The film that ended the Cold War.

9. Hi-Tek Ft. Talib Kweli & Dion-“Time”

“People get caught up in a time and what that song represents to them at the time they hear it. Nothing I'm gonna do after that is going to match up to that time period, because they can't get that back. So I have to realize that when I make music, that time is never gonna be back to them-Talib Kweli

In 2001, I saw Talib Kweli five times and each performance he seemed grow closer and closer to greatness. There was a fierce hunger in his eyes then, he was young and eager, rapping in breathless machine-gun bursts as though he was trying to break out of the underground one syllable at a time. He had a restless quality to him, moving with intensity and focus, as though he if he stopped paying attention for a single moment, one of his thoughts would escape from him and never return.

But then something happened. Quality came out and it was solid but uninspiring. A step back not forward. Time lunged forward. By the time Beautiful Struggle came out, it it felt like how I imagine hipsters will feel in five years when realize that they spent two wears in the late 00's rocking mustaches and stove-pipe hats. It didn't help that the album was terrible. Every track seemed to come with a corny, and massive R&B hook. Not even touching the fact, that Beautiful Struggle single “I Try” was pretty much the exact same song as “Get By.” Kweli was played out like keg stands and gravity bong rips. Things things that I used to fuck with regularly but never expected to include in my post-collegiate life.

Then I heard, “Time,” easily the best track off of Hi-Tek's recently released Hi-Teknology album. Instantly, I fell back a half-dozen years, with the requisite flood of memories: old mix tapes made, Reflection Eternal as the soundtrack at some drunken party spilling into a gray morning, stoned nocturnal car rides through the lazy hills of northeast LA. Hi-Tek's beat is godlike, a celestial burst of stoned soul, Kweli's raps meld perfectly, with the sort of duo only great duos have. These two need each other, like Pete Rock and CL Smooth or Premier and Guru. In the meantime, Talib Kweli might never mean as much to me as he did six years ago, but you know what, I'm okay with liking him again. It's time.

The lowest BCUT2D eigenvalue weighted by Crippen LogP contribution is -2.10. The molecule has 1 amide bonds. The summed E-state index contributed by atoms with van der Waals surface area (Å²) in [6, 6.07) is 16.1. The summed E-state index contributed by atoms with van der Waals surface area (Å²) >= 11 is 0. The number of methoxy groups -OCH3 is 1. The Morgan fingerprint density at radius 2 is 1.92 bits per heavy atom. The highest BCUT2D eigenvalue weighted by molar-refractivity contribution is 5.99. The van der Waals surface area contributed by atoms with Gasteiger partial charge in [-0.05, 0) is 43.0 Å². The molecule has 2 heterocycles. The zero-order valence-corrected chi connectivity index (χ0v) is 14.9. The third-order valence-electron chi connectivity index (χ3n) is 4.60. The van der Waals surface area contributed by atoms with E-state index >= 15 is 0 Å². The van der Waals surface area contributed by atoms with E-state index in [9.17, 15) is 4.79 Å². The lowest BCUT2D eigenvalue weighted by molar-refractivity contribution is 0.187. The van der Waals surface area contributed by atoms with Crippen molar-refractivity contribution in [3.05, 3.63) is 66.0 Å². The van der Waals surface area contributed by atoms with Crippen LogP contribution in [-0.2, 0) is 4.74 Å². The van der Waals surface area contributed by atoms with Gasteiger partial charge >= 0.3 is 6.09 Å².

8. Bishop Lamont ft. Phat Kat & Elzhi-“Goatit”

As discussed last week.


MP3: Bishop Lamont ft. Phat Kat & Elzhi-“Goatit”

7. Devin the Dude ft. Snoop Dogg, Andre 3000-“What a Job”

Yup, it would really suck to get to be a professional rapper. Take Snoop. I mean that quarter pound of weed isn't going to smoke itself all day every day Or Andre 30,000,000, (as in sold), who is pretty much worshiped as a God on at least six continents and yet still, he's kept up nights with worries about file-sharing (maybe he hangs out with Lars Ulrich?). Or Devin the Dude, who must be doing fine because his nickname is the Dude. He abides. (But seriously Devin, if you're worried that your baby mama is thinking you're “on some other shit,” might I recommend not writing a song about how girls should sleep with you because your dick goes well with broccoli & cheese.) The thing is, this is my 7th favorite rap song of the 2007. This is the job these guys were meant to do.

6. Aesop Rock-“No City”

It's always sort of irritated me that people who consider themselves “hip-hop heads” invariably don't like Aesop Rock. I understand why. He's white. He uses a lot of big words. He rocks Che hats. I get it. But still, his career doesn't get nearly as much respect as it should. Though I imagine if Aesop rapped over beats like this more often, the question would be moot. 8 Diagrams is good and all, but on “No City” Blockhead makes the kind of beat you hoped the RZA would be making in '07, a voodoo cauldron of dive-bombing violins, levitating guitar lines, and New Orleans jazz pianos. Aesop kills it, letting off an surrealist jag of images of 6 billion gorillas for whom the graves yawn, waiting gates to Hades, and yachts and mansions dropping from canyons.

LA Weekly